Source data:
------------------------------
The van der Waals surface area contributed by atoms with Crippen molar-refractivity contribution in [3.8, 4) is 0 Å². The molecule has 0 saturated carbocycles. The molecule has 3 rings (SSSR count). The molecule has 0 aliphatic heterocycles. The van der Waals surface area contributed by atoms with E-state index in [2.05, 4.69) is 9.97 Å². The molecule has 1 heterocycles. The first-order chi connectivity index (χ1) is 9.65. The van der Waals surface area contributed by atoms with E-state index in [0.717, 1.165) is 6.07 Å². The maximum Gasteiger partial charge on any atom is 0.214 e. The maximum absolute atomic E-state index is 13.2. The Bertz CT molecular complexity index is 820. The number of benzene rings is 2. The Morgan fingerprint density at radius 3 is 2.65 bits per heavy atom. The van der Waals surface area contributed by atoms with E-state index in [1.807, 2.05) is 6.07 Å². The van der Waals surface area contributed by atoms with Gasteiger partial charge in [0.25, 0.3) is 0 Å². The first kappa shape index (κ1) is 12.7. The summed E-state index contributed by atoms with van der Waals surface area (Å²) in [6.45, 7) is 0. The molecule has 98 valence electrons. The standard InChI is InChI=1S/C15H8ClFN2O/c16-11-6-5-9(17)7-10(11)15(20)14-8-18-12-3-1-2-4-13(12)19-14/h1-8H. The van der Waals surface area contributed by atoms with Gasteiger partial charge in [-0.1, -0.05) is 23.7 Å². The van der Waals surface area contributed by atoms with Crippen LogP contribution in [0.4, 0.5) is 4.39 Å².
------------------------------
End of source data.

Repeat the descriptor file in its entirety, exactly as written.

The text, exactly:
The van der Waals surface area contributed by atoms with Crippen molar-refractivity contribution in [3.8, 4) is 0 Å². The molecule has 0 saturated carbocycles. The molecule has 3 rings (SSSR count). The molecule has 0 aliphatic heterocycles. The van der Waals surface area contributed by atoms with E-state index in [2.05, 4.69) is 9.97 Å². The molecule has 1 heterocycles. The first-order chi connectivity index (χ1) is 9.65. The van der Waals surface area contributed by atoms with E-state index in [0.717, 1.165) is 6.07 Å². The maximum Gasteiger partial charge on any atom is 0.214 e. The maximum absolute atomic E-state index is 13.2. The Bertz CT molecular complexity index is 820. The number of benzene rings is 2. The Morgan fingerprint density at radius 3 is 2.65 bits per heavy atom. The van der Waals surface area contributed by atoms with E-state index in [1.807, 2.05) is 6.07 Å². The van der Waals surface area contributed by atoms with Gasteiger partial charge in [0.25, 0.3) is 0 Å². The first kappa shape index (κ1) is 12.7. The summed E-state index contributed by atoms with van der Waals surface area (Å²) in [6.45, 7) is 0. The molecule has 98 valence electrons. The standard InChI is InChI=1S/C15H8ClFN2O/c16-11-6-5-9(17)7-10(11)15(20)14-8-18-12-3-1-2-4-13(12)19-14/h1-8H. The van der Waals surface area contributed by atoms with Gasteiger partial charge in [-0.1, -0.05) is 23.7 Å². The van der Waals surface area contributed by atoms with Crippen LogP contribution in [0.4, 0.5) is 4.39 Å².